Chairwoman Speech Prof. Balqis Mohamed Jabari at the Advocacy Meeting


In The Name of Allah Most Gracious Most Merciful

Brothers, sisters, representatives of national and international organizations that work in the field of psychological and social response.


Peace, mercy and blessings of God


I would like to thank you for coming and accepting our invitation today to participate in the advocacy activities under the heading (Together we work to alleviate the psychological pain) to support the psychological and social response to those affected by the war in our dear country Yemen. Those who are affected by this war are growing and growing increasingly. People living in dire psychological conditions as a result of the total siege imposed on our country and the continuous shelling and destruction of Yemeni towns and villages, poverty and disease, hunger, unemployment, deprivation and homelessness.


The Yemeni people, in brief words that summarize the painful and shocking truth, are going through a bitter struggle for survival which gives rise to tremendous and unprecedented psychological pressure. Psychological pain, sadness, distress, anxiety. Violent psychological trauma has left no individual or group, but have had an impact on them. We are in the institution of family development and guidance and within the means available we have the battle to address these social and psychological disorders that threaten the security, safety and stability of the individual, family and society.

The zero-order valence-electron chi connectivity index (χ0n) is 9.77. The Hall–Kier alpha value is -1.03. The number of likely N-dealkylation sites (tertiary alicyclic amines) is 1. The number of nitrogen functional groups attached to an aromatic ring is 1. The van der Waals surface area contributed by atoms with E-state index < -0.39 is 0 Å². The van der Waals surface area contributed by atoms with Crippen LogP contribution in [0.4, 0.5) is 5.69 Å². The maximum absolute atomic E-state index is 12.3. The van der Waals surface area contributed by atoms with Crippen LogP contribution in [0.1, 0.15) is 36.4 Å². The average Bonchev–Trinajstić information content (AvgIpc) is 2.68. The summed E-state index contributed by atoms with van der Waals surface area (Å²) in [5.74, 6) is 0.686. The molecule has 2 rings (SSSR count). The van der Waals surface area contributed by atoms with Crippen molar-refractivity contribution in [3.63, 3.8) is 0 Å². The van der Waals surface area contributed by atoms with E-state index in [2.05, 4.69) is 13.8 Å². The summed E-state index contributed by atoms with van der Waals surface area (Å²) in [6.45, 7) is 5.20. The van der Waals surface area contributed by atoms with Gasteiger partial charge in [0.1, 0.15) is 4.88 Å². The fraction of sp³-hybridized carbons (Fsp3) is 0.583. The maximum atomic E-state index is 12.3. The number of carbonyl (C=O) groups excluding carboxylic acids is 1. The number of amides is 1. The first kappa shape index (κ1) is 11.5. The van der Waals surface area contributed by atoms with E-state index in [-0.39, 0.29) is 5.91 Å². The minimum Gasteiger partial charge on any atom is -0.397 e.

Today, the reports of the international organizations especially the United Nations organizations working in Yemen, echo the dramatic human suffering in our country, which is unparalleled today on this planet marked "civilized" and reveals the enormity of the humanitarian and health situation in Yemen, and calls on the countries of the world need to respond to the health and psychological of this people And the rapid provision of emergency mental health services to millions of Yemenis affected. The United Nations has declared on many occasions that the humanitarian and health disaster in Yemen is the greatest disaster on earth in the 21st century.